Money made through the turnstiles has more than doubled since Spurs left White Hart Lane in 2017, with the annual gate receipts climbing from £48million to £108million. An off-field advantage given to Liverpool, Arsenal, Manchester City and Chelsea has now been taken back.

A new stadium, perhaps the Premier League’s best, has been as transformative for Spurs as Arsenal’s move was for them in 2006. Matchday revenue jumped from £44million in the club’s last season at Highbury to £90.6m when making a new home at the Emirates. A big outlay — reported to be just under £400million in total — but handsome dividends.

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Chelsea do not hide away from the fact their turn is coming, either at a rebuilt Stamford Bridge or a site nearby. And though Old Trafford’s 74,000 capacity might still give Manchester United a head-start on rivals, the stadium’s diminishing reputation, tight seating and an infamous leaking roof ensure a rebuild must come sooner rather than later.

Populous’ architects, who were behind both the Emirates and the Tottenham Hotspur Stadium, were appointed as master planners for the redevelopment of Old Trafford alongside Legends International last year. The plans drawn up are “on hold” as billionaire businessman Sir Jim Ratcliffe finalises a deal that will see him take a 25 per cent stake in Manchester United.

“We’ve done the work with Legends to look at all the feasibility options, multiple different versions of renovations of Old Trafford and also what a new build could potentially look like,” adds Lee. “All of it focused on how we can create an amazing fan experience. Manchester United are very focused on that.”

As are every club at the drawing board. For all the criticisms it has drawn for its £3,000 season tickets, Fulham’s Riverside Stand will be finished off with a hotel, health club and rooftop pool included to maximise opportunities. Palace’s rebuilt Main Stand, proposed to open in time for the 2026-27 season, is also set to include a museum, as well as an additional 8,000 seats.


Fulham’s Riverside Stand (Catherine Ivill/Getty Images)

“You can make money on player transfers or commercial deals, but everything else is relatively fixed,” explains Lee. “The one big variable is how much you can make from your stadium. That’s what differentiates you as a business, to be able to go buy better players.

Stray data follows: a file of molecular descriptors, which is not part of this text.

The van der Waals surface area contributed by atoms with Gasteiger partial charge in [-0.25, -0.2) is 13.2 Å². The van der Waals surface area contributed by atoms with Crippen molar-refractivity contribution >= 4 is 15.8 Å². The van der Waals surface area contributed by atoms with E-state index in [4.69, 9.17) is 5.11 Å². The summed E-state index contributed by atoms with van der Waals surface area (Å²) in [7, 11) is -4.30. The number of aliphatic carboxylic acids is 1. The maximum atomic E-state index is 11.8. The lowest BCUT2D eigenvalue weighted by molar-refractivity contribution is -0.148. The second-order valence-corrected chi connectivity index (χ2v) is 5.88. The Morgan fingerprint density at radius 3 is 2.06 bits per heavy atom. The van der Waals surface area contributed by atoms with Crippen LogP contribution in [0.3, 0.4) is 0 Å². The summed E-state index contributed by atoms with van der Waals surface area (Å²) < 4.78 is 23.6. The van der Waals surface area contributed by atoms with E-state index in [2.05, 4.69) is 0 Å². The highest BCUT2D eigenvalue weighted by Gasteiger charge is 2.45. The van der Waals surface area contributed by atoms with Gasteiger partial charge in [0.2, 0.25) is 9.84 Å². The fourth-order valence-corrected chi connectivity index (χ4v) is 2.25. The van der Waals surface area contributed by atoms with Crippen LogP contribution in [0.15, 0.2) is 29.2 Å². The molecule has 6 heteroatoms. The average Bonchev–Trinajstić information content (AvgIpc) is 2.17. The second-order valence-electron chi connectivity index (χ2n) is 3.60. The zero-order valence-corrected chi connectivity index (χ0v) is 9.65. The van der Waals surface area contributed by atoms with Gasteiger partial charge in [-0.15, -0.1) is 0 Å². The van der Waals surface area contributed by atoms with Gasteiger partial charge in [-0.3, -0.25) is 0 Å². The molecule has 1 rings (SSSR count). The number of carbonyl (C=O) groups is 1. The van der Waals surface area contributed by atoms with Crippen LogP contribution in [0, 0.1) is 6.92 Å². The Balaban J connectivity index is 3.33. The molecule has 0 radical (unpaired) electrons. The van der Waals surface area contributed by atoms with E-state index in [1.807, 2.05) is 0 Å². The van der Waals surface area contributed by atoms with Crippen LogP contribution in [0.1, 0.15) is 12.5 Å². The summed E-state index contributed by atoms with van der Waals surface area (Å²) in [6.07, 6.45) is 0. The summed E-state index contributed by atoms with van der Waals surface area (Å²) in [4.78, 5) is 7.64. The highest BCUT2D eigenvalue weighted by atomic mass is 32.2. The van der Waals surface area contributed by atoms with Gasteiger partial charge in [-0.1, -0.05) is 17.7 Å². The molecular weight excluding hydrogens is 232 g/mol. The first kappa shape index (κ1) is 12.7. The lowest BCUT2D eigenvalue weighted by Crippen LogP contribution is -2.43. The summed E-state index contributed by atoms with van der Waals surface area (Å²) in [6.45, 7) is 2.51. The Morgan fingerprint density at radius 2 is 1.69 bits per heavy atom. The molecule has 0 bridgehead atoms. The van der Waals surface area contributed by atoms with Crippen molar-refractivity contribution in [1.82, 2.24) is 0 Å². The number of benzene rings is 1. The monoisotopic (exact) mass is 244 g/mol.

“The figure we always quote is at the old White Hart Lane where the spend per head was about £1.75. In the new stadium, it’s about £16. So multiply that by 50,000 general admissions and they’re pulling several million a game. It makes a big difference.”


As Manchester United, Chelsea and Newcastle United are demonstrating, these can never be considered short-term projects. Feasibility studies can take 12 months and, typically, it will take between two and three years before the design and approval process ends with a major contractor appointed. Only then can the construction begin.

Costs from that point can be shaped by all sorts of factors, including inflation, the scope of groundwork and location. Flexibility is a must, but any club embarking on a major capital project will have loosely considered the eventual price of every seat.

“There used to be a reasonable assessment on what you could build a stadium for,” says Nick Marshall, co-owner and director at KSS, the London-based architecture firm whose designs include Brighton’s Amex Stadium, Liverpool’s redeveloped Main Stand at Anfield and proposed expansions for Leicester City and Crystal Palace.

“Around 10 to 15 years ago, the aspirations of the most discerning customer were slightly lower.

“A watershed moment would probably be Arsenal’s Emirates Stadium when the expectations of the typical stadium visitor or spectator started to increase. It set a new benchmark.

“At the time, without taking inflation into account, it would cost between £2,500 and £4,000 per seat and everybody thought that was a good benchmark.

“That’s clearly not the case now. Anybody who’s aspiring to Tottenham levels of corporate hospitality in matchday usage and aspiring to be the best stadium in the world is looking at a cost of at least £10,000 a seat.”

Tottenham Hotspur Stadium hospitality


The finishes at Tottenham’s stadium are different to those seen 20 years ago (Universal Images Group via Getty Images)

And the higher you build, the greater the cost. The roof spans on the biggest builds can stretch up to 40 metres. Severfield, the Yorkshire-based steel company, has supplied 12,200 tonnes of structural steelwork that now forms the bones of Everton’s new stadium. Trusses used in the north and south stands measure 170 meters alone.

The cost of steel and concrete, in particular, has fluctuated dramatically in recent times. Steel is roughly 50 per cent more expensive than it was 10 years ago and another factor in the climbing costs.

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“Certain materials have disproportionately risen because of availability and market pressures,” explains Marshall. “Historically, big countries were buying up steel and concrete and most of the concrete we pour has a big proportion of steel in it. So if steel goes up, the cost of concrete goes up because you’re producing reinforced slabs.

“The things you use most in the stadium are concrete and steel — if those go up in price, the cost of a stadium is increasing.